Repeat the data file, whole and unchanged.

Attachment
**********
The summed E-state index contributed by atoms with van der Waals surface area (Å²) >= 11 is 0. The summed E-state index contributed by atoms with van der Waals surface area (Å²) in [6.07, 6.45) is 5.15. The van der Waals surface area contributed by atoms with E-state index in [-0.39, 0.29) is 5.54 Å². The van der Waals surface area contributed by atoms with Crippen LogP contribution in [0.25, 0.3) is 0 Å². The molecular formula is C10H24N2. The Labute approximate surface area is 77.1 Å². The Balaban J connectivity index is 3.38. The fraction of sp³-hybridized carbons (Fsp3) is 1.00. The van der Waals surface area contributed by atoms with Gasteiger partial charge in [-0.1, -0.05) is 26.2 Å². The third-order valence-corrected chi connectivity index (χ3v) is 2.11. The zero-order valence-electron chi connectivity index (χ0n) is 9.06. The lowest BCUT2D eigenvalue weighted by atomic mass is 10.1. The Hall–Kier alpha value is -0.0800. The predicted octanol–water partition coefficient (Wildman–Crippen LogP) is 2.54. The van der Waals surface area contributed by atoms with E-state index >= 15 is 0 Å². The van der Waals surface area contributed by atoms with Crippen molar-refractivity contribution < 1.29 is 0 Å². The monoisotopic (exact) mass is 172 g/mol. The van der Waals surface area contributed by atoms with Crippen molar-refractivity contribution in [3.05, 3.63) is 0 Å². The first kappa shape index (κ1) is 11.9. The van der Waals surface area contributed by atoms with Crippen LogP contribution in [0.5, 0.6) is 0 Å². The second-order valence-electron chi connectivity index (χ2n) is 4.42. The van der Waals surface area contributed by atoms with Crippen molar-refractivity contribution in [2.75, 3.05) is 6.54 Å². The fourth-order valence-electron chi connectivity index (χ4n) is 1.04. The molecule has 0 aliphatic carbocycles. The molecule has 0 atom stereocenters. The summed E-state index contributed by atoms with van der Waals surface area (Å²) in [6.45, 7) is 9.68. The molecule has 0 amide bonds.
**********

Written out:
The summed E-state index contributed by atoms with van der Waals surface area (Å²) >= 11 is 0. The summed E-state index contributed by atoms with van der Waals surface area (Å²) in [6.07, 6.45) is 5.15. The van der Waals surface area contributed by atoms with E-state index in [-0.39, 0.29) is 5.54 Å². The van der Waals surface area contributed by atoms with Crippen LogP contribution in [0.25, 0.3) is 0 Å². The molecular formula is C10H24N2. The Labute approximate surface area is 77.1 Å². The Balaban J connectivity index is 3.38. The fraction of sp³-hybridized carbons (Fsp3) is 1.00. The van der Waals surface area contributed by atoms with Gasteiger partial charge in [-0.1, -0.05) is 26.2 Å². The third-order valence-corrected chi connectivity index (χ3v) is 2.11. The zero-order valence-electron chi connectivity index (χ0n) is 9.06. The lowest BCUT2D eigenvalue weighted by atomic mass is 10.1. The Hall–Kier alpha value is -0.0800. The predicted octanol–water partition coefficient (Wildman–Crippen LogP) is 2.54. The van der Waals surface area contributed by atoms with E-state index >= 15 is 0 Å². The van der Waals surface area contributed by atoms with Crippen molar-refractivity contribution < 1.29 is 0 Å². The monoisotopic (exact) mass is 172 g/mol. The van der Waals surface area contributed by atoms with Crippen molar-refractivity contribution in [3.05, 3.63) is 0 Å². The first kappa shape index (κ1) is 11.9. The van der Waals surface area contributed by atoms with Crippen LogP contribution in [0.5, 0.6) is 0 Å². The second-order valence-electron chi connectivity index (χ2n) is 4.42. The van der Waals surface area contributed by atoms with Crippen molar-refractivity contribution in [2.75, 3.05) is 6.54 Å². The fourth-order valence-electron chi connectivity index (χ4n) is 1.04. The molecule has 0 aliphatic carbocycles. The molecule has 0 atom stereocenters. The summed E-state index contributed by atoms with van der Waals surface area (Å²) in [6.45, 7) is 9.68. The molecule has 0 amide bonds.